How does the prologue in The Alchemist, featuring the Greek myth about Narcissus, foreshadow Santiago's journey?

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Here at eNotes we can’t provide you with fully written essays, but I can give you some ideas about what you could write in your work.

First of all, you might want to elaborate a bit further on how Paul Coelho, the author of The Alchemist, presents the Greek myth of Narcissus in the prologue. Narcissus, according to the legend, was so “fascinated by himself that, one morning, he fell into the lake and drowned.” Coelho’s version, however, continues beyond this point. The author writes about how the lake was weeping after Narcissus’ death. Surprisingly, the lake wasn’t weeping because he was sad about the loss of Narcissus, but it turns out that the lake was merely mourning the fact that he could no longer admire his own beauty in Narcissus’ eyes. Therefore, you could argue that both Narcissus and the lake were obsessed with beauty. As a result, both failed to realize that there is a deeper meaning to life: the quest for one’s personal legend.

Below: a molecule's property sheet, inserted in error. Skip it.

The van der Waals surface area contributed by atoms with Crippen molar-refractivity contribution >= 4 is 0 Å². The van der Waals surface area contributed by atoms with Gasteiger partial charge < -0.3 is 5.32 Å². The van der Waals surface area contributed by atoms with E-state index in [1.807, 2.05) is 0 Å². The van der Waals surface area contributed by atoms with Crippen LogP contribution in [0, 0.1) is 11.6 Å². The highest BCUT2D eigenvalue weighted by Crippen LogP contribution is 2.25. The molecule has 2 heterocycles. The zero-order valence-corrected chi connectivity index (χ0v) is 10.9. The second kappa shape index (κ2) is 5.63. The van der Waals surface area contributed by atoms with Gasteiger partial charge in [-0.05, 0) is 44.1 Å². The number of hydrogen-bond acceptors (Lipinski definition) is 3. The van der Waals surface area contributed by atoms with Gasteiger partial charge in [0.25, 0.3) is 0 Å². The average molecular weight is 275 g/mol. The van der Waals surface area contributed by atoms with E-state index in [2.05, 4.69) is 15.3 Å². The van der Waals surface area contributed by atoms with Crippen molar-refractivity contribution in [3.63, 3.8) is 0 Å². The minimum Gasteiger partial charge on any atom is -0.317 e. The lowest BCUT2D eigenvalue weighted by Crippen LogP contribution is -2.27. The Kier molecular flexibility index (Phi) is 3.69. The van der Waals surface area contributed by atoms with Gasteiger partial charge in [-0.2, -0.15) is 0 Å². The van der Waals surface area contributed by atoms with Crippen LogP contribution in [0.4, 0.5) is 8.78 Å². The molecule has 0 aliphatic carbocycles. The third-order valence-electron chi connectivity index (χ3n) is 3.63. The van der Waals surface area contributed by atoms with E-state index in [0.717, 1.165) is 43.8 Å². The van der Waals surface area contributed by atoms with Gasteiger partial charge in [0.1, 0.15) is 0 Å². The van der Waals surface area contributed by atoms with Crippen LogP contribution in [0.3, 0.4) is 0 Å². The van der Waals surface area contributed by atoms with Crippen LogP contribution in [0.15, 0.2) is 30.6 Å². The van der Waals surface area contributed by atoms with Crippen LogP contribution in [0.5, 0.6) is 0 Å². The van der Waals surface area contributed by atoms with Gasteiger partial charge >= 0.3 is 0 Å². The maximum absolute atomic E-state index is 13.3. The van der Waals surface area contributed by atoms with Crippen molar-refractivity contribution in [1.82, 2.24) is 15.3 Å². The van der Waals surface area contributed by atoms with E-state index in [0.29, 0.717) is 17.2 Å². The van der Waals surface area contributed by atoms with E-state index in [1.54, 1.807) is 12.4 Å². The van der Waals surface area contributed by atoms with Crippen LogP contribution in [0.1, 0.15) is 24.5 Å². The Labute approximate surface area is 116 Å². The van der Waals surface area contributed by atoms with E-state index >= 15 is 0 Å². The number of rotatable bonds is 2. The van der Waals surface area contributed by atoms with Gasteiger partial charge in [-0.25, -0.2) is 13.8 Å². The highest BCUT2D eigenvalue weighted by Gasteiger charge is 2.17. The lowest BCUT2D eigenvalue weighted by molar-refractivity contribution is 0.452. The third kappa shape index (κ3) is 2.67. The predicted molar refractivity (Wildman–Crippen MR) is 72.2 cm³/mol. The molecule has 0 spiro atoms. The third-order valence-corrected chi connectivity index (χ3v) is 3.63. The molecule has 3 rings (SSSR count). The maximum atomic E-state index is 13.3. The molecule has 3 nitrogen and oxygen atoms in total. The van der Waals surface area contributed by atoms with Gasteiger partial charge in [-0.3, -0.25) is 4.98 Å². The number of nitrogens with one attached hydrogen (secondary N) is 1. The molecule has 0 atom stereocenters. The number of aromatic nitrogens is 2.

One of the reasons why this story could be interpreted as a foreshadowing of Santiago’s journey is the fact that Santiago himself is about to embark on an inner journey of change. You could easily link this development to the story of Narcissus: Unlike Narcissus, Santiago learns that there is more to life than just what appears to the eye. Focusing on just visible aspects of life, like beauty, is not sufficient if one is to pursue true happiness and fulfillment. In the course of the novel, Santiago realizes that it is not just beauty that counts. He learns to see beyond mere visual beauty in order to fulfill his own personal legend. For example, we can see this change within Santiago when we read that Santiago “was at home with the silence of the desert, and he was content just to look at the trees.”

You could also point out that the prologue contains a reference to Santiago’s physical journey. The alchemist reads the story of Narcissus in a book, which he found in a caravan: he “picked up a book that someone in the caravan had brought.” The caravan could be seen as a metaphor for traveling and therefore as a foreshadowing of Santiago’s travels ahead.

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